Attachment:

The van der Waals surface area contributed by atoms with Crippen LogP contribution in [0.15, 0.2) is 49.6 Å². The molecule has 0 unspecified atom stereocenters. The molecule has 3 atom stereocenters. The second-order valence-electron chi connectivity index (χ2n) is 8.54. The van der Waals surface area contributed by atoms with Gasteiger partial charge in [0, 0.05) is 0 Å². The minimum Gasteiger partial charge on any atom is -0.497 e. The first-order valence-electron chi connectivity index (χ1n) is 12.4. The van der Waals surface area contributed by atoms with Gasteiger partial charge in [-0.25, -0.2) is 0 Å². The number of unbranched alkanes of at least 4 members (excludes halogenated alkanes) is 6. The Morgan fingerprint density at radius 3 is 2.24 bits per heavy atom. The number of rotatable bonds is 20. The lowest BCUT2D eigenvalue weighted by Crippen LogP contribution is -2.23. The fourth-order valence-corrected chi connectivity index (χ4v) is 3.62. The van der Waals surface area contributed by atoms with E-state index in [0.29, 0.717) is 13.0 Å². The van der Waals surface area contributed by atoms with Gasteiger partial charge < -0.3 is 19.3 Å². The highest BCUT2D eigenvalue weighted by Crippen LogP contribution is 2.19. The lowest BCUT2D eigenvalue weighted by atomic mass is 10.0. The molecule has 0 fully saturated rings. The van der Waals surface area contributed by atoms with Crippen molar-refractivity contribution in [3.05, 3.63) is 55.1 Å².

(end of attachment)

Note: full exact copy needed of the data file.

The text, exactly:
The van der Waals surface area contributed by atoms with Crippen LogP contribution in [0.15, 0.2) is 49.6 Å². The molecule has 0 unspecified atom stereocenters. The molecule has 3 atom stereocenters. The second-order valence-electron chi connectivity index (χ2n) is 8.54. The van der Waals surface area contributed by atoms with Gasteiger partial charge in [0, 0.05) is 0 Å². The minimum Gasteiger partial charge on any atom is -0.497 e. The first-order valence-electron chi connectivity index (χ1n) is 12.4. The van der Waals surface area contributed by atoms with Gasteiger partial charge in [-0.25, -0.2) is 0 Å². The number of unbranched alkanes of at least 4 members (excludes halogenated alkanes) is 6. The Morgan fingerprint density at radius 3 is 2.24 bits per heavy atom. The number of rotatable bonds is 20. The lowest BCUT2D eigenvalue weighted by Crippen LogP contribution is -2.23. The fourth-order valence-corrected chi connectivity index (χ4v) is 3.62. The van der Waals surface area contributed by atoms with E-state index in [0.29, 0.717) is 13.0 Å². The van der Waals surface area contributed by atoms with Gasteiger partial charge < -0.3 is 19.3 Å². The highest BCUT2D eigenvalue weighted by Crippen LogP contribution is 2.19. The lowest BCUT2D eigenvalue weighted by atomic mass is 10.0. The molecule has 0 fully saturated rings. The van der Waals surface area contributed by atoms with Crippen molar-refractivity contribution in [3.05, 3.63) is 55.1 Å².